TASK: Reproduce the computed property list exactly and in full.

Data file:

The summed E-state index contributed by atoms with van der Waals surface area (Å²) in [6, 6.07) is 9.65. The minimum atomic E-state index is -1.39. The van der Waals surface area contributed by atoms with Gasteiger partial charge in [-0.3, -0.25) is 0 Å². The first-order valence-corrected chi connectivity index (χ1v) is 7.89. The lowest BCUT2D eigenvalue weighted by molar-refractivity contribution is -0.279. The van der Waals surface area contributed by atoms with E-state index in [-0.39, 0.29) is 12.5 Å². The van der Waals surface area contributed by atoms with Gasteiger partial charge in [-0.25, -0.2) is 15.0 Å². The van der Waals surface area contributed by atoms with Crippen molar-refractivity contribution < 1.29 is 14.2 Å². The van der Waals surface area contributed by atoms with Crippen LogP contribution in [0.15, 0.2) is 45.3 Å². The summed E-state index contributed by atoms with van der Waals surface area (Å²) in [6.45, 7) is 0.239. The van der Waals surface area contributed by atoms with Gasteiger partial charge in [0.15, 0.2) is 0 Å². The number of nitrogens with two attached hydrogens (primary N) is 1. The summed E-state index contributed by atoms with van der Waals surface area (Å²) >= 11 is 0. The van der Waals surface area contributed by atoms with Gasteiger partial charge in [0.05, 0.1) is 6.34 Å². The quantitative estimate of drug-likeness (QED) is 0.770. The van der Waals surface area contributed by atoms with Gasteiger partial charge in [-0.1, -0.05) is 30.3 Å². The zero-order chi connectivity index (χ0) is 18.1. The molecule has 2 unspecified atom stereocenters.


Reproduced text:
The summed E-state index contributed by atoms with van der Waals surface area (Å²) in [6, 6.07) is 9.65. The minimum atomic E-state index is -1.39. The van der Waals surface area contributed by atoms with Gasteiger partial charge in [-0.3, -0.25) is 0 Å². The first-order valence-corrected chi connectivity index (χ1v) is 7.89. The lowest BCUT2D eigenvalue weighted by molar-refractivity contribution is -0.279. The van der Waals surface area contributed by atoms with E-state index in [-0.39, 0.29) is 12.5 Å². The van der Waals surface area contributed by atoms with Gasteiger partial charge in [-0.25, -0.2) is 15.0 Å². The van der Waals surface area contributed by atoms with Crippen molar-refractivity contribution < 1.29 is 14.2 Å². The van der Waals surface area contributed by atoms with Crippen LogP contribution in [0.15, 0.2) is 45.3 Å². The summed E-state index contributed by atoms with van der Waals surface area (Å²) in [6.45, 7) is 0.239. The van der Waals surface area contributed by atoms with Gasteiger partial charge in [0.15, 0.2) is 0 Å². The number of nitrogens with two attached hydrogens (primary N) is 1. The summed E-state index contributed by atoms with van der Waals surface area (Å²) >= 11 is 0. The van der Waals surface area contributed by atoms with Gasteiger partial charge in [0.05, 0.1) is 6.34 Å². The quantitative estimate of drug-likeness (QED) is 0.770. The van der Waals surface area contributed by atoms with Gasteiger partial charge in [-0.1, -0.05) is 30.3 Å². The zero-order chi connectivity index (χ0) is 18.1. The molecule has 2 unspecified atom stereocenters.